June 17, 2024
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Small businesses forced to adapt to COVID-19 outbreak


Small businesses on the Central Coast are finding ways to adapt to sweeping new coronavirus restrictions, staying connected to customers even as they keep them at arm’s length.

Whether it’s through online orders and curbside pickup or careful limits to the number of customers in a store, business owners are changing the way their products are sold. But without a clear timeline for the closures, planning for the long term remains a challenge.

“There are so many unknowns that we have just decided to take it one day at a time,” said Kathryn Graham, owner of C’est Cheese in downtown Santa Barbara. “If we sit and concentrate on all those unknowns, it can feel too out of control, so we look at what we can do right now to make sure our staff have work tomorrow.”

Applications for emergency financing resources have poured in at organizations like Women’s Economic Ventures and the Small Business Administration.

Smaller businesses “get hit the hardest, because they don’t have cash reserves, generally,” said Nicki Parr, associate director of strategic initiatives for WEV. “They’re operating on smaller margins. Anything they are making is going right back into the business.”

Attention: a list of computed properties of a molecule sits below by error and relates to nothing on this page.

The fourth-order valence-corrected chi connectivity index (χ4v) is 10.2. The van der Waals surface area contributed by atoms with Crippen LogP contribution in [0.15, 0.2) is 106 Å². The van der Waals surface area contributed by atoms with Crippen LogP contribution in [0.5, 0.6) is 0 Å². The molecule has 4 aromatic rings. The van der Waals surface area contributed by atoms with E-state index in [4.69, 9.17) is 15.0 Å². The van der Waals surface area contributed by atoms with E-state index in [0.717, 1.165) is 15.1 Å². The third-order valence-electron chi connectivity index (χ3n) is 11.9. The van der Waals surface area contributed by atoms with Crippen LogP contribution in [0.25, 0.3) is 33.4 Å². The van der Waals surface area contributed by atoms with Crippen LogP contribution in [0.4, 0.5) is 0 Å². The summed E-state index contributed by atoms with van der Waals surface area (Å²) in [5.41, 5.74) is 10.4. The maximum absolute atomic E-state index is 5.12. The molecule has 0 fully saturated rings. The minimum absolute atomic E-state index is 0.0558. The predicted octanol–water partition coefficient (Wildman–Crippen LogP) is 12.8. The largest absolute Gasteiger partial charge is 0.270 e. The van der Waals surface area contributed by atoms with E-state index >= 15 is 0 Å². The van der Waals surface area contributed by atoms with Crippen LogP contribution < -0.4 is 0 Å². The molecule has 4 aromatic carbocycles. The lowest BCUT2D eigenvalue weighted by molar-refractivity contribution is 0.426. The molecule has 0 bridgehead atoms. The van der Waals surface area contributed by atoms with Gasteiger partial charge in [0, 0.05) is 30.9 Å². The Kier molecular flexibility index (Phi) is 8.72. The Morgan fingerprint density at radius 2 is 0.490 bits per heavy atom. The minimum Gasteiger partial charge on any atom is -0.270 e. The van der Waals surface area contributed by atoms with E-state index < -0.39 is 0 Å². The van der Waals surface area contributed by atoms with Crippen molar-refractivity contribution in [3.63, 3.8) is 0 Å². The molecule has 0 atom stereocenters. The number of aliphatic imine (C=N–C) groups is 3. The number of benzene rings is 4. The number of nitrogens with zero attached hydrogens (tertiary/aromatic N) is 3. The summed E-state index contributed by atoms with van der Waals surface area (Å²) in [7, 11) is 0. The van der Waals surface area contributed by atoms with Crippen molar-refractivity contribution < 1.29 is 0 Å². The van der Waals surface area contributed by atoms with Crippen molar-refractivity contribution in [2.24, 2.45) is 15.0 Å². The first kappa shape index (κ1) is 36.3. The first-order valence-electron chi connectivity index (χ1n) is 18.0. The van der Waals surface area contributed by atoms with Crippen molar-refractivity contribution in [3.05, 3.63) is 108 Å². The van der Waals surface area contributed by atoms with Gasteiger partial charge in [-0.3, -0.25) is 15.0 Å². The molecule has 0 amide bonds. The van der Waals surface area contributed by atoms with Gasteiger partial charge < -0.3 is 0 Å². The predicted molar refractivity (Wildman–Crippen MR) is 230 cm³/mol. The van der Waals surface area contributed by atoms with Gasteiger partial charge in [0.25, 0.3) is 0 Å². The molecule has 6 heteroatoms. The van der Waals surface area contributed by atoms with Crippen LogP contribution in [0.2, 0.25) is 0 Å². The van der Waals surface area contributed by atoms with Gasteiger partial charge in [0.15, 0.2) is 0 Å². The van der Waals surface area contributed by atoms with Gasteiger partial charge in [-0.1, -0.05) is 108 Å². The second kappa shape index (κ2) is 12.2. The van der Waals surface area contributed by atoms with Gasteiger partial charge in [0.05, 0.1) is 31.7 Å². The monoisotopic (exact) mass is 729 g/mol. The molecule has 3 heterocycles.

Meanwhile, food and janitorial businesses are seeing higher demand and looking for resources to help them find the necessary supplies.

“They’re looking for advice,” Parr said, including resources for their employees. “We’re trying to help them pivot toward new opportunities that may be there.”

As the first event cancellations started to come in, in mid-March, C’est Cheese tallied up around $12,000 in losses for its catering business, Graham said. But retail sales shot up and orders from customers doubled in size as they prepared to make more of their meals at home.

“Because of what we went through, because of the Thomas fire and resulting mudslides, our customers were very conscious of our situation,” she said.

The company changed its protocols almost daily to put more space between customers, reduce their contact with the products, sanitize all their equipment and use protective gear with each transaction. Finally, it closed its retail store to customers completely, switching to curbside pickup and putting its catering staff to work making home deliveries.

With grocery stores overwhelmed, the company has aimed to reassure customers that the supply chain for its cheese and deli products remains undisrupted, Graham said.

With a high-risk clientele, Scrubs on the Run in Ventura County has seen a steep spike in demand, even as it tries to prioritize safety for its customers and employees.

“We have seen an increase in need, and most of the customers that we’re seeing weren’t our shoppers,” prior to the outbreak, said owner and founder Reyna Chavez.

The company closed its smallest location in Oxnard and consolidated employees at its Ventura and Thousand Oaks sites, doubling up on staff to help customers navigate its stores without touching the products. It set a limit of three customers in the stores at a time and has considered staying open later to offer additional access for health care providers looking for long-sleeved options, jackets with cuffs, lab coats and antimicrobial detergent boosters.